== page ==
I kind of hate having to a), redo a previous book; and b), do one that’s non-fictional: but The Lost Majority: Why the Future of Government Is Up for Grabs – and Who Will Take It is frankly essential reading for people talking about inevitable and permanent electoral victories. Spoiler warning: neither of those happen. And Sean Trende will happily explain to you why. So if you have not yet gotten this book, I will repeat what I wrote last time: Continue reading (Revisited) Book of the Week: Lost Majority.
S.M. Stirling’s standalone book The Peshawar Lancers (there is a short story set in the same universe, mind) is an alternate history novel that asks What would happen if you dropped a comet or an asteroid into the Atlantic Ocean during the height of the Victorian era? One answer apparently would be Eventually, Rudyard Kipling’s dream world. It’s all very steampunk, in the brass-and-gears sense: but it’s also very deliberately evocative of Haggard and Kipling and Fraser (to give an idea, the Flashman novels are not so much evoked in this book as they were slipped a Mickey Finn and shanghaied to it). I enjoyed it greatly, not least because Stirling is always good at showing the world-building. Lots of fun and it’s a shame there hasn’t been a true sequel.
Adieu, The Lost Majority: Why the Future of Government Is Up for Grabs – and Who Will Take It. We’ll have need of your services again soon enough, I fear.
Sean Trende of Real Clear Politics is one of the better analysts of basic political trends out there, so I was looking forward to his new book The Lost Majority: Why the Future of Government Is Up for Grabs – and Who Will Take It. I was fortunate enough to snag a review copy for RedState, and found it to be a fairly persuasive argument that our general assumptions about the implications of any given election are usually wrong. It was not exactly a groundbreaking argument for me, but then I’m already familiar with Sean’s writing on RCP.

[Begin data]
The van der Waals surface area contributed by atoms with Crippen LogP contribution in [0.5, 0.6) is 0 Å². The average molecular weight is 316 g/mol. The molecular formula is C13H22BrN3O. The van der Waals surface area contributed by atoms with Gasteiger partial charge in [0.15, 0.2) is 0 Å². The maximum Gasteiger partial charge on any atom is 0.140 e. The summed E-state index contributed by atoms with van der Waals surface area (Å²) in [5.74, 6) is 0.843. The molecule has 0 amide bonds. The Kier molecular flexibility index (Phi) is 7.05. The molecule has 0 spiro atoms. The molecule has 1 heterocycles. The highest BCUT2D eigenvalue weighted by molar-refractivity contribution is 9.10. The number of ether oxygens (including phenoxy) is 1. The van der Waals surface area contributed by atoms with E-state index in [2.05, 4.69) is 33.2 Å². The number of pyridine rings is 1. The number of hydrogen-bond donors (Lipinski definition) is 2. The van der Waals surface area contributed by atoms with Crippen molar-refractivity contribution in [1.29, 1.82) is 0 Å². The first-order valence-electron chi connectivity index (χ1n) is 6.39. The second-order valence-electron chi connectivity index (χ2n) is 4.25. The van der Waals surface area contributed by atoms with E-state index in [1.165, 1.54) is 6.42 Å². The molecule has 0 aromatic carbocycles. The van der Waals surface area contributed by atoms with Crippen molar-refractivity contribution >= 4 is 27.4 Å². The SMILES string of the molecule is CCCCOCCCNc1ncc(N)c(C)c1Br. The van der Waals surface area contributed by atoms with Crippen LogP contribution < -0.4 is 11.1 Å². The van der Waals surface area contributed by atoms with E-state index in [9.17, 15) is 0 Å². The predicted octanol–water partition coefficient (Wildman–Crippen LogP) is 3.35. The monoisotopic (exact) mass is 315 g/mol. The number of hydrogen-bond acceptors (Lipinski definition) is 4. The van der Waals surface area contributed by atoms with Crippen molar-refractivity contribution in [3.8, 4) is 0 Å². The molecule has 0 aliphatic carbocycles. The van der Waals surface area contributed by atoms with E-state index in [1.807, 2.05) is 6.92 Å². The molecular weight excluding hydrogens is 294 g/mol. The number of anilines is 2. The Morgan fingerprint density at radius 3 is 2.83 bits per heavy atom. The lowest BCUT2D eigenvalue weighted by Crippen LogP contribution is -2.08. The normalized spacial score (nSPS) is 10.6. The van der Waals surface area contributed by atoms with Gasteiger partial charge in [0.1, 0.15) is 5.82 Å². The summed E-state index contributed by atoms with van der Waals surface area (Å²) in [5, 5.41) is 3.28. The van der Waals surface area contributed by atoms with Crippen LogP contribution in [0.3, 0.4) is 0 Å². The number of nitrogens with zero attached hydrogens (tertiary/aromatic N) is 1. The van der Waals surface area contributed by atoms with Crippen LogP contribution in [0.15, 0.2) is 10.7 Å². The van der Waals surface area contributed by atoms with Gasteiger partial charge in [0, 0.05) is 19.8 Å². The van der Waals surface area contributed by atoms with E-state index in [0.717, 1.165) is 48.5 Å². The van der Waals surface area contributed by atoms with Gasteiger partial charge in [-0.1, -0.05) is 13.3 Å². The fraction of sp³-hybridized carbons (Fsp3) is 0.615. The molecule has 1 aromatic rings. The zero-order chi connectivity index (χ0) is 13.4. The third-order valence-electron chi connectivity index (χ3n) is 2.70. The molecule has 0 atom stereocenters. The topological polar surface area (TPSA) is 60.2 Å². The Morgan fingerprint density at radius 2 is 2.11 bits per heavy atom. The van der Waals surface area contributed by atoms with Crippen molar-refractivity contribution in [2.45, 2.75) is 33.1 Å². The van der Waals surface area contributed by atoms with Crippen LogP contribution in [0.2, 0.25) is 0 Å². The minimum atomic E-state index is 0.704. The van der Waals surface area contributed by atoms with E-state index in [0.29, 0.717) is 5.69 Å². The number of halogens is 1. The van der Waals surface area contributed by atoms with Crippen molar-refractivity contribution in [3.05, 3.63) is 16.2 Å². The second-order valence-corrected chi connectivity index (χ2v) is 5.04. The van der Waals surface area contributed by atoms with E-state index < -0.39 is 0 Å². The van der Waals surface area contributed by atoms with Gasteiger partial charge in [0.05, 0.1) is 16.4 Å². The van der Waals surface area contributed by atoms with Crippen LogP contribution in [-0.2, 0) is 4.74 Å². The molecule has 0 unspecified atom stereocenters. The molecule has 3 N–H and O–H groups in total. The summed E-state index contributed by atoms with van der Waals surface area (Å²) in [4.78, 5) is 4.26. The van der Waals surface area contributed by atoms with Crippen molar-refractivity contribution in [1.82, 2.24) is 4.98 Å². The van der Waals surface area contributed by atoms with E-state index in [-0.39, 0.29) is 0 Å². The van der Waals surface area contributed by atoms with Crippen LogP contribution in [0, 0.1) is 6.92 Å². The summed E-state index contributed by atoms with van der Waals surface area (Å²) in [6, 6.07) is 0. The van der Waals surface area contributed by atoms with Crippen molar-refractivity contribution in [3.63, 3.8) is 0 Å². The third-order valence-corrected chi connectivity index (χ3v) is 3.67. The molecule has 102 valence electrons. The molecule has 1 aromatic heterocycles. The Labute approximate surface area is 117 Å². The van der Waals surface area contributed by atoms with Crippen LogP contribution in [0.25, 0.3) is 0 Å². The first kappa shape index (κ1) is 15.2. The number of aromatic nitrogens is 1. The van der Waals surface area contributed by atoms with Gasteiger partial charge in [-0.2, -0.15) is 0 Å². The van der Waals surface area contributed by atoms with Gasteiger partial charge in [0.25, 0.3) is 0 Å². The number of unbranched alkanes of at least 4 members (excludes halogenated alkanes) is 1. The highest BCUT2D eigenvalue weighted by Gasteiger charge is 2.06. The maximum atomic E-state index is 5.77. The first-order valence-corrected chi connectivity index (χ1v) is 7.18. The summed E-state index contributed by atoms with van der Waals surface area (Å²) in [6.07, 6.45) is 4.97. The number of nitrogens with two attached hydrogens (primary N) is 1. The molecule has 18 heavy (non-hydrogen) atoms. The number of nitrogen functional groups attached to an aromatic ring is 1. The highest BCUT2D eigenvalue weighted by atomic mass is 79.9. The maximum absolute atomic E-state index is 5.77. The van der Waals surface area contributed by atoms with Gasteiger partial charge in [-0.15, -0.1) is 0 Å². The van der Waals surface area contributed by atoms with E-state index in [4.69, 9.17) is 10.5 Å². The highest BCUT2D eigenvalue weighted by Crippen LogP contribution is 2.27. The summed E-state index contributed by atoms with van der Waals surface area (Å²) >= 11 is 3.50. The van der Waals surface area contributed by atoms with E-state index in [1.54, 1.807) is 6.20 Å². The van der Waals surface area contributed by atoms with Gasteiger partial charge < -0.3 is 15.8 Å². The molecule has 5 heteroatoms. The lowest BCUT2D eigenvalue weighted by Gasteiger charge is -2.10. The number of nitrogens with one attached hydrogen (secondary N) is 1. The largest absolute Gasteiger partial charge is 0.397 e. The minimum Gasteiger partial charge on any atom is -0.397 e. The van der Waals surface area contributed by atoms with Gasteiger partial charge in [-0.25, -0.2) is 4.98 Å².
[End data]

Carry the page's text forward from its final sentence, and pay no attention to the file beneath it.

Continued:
Sean makes three claims in The Lost Majority:
“First, that the 2010 midterm elections were a result of Barack Obama and the Democrats misreading both their mandate and how they had been brought to power, imagining a realignment in 2008 when, in fact, none had occurred. Second, that the emerging partisan majorities described by theorists from both parties are mirages. Third, that the entire concept of realignments/permanent alignments, which underlies much of the misbegotten analysis of the 2008 elections, is bankrupt and should be abandoned.” (page xiii)
The first claim is not exactly going to be controversial to anybody who isn’t a Democrat; the second and third are perhaps more likely to be matters of some controversy to ideologically-minded readers. They should not, however, be dismissed out of hand; after all, there were a lot of very book-smart people advising the Democrats in 2009 and 2010 who based their opinions on the belief that long-term partisan majorities are inevitable and that alignments are possible The collapse of their models should at least be seen as cautionary.
…sure, he straightforwardly demolishes those two’s latest attempt to resurrect the rapidly-cooling cadaver known as the “Emerging Democratic Majority” (short version: the demographic trend is not automatically the Democrats’ friend). But Sean unaccountably hides the real news: he’s got a book coming out next month.
I don’t buy political books, but I’ll buy The Lost Majority: Why the Future of Government Is Up for Grabs – and Who Will Take It. Sean Trende was the first guy I can think of who was patiently explaining that: a, the Democrats were likely to lose the House in 2010; and b, passing Obamacare would not save them from that fate. In other words, somebody with a pretty good track record right now.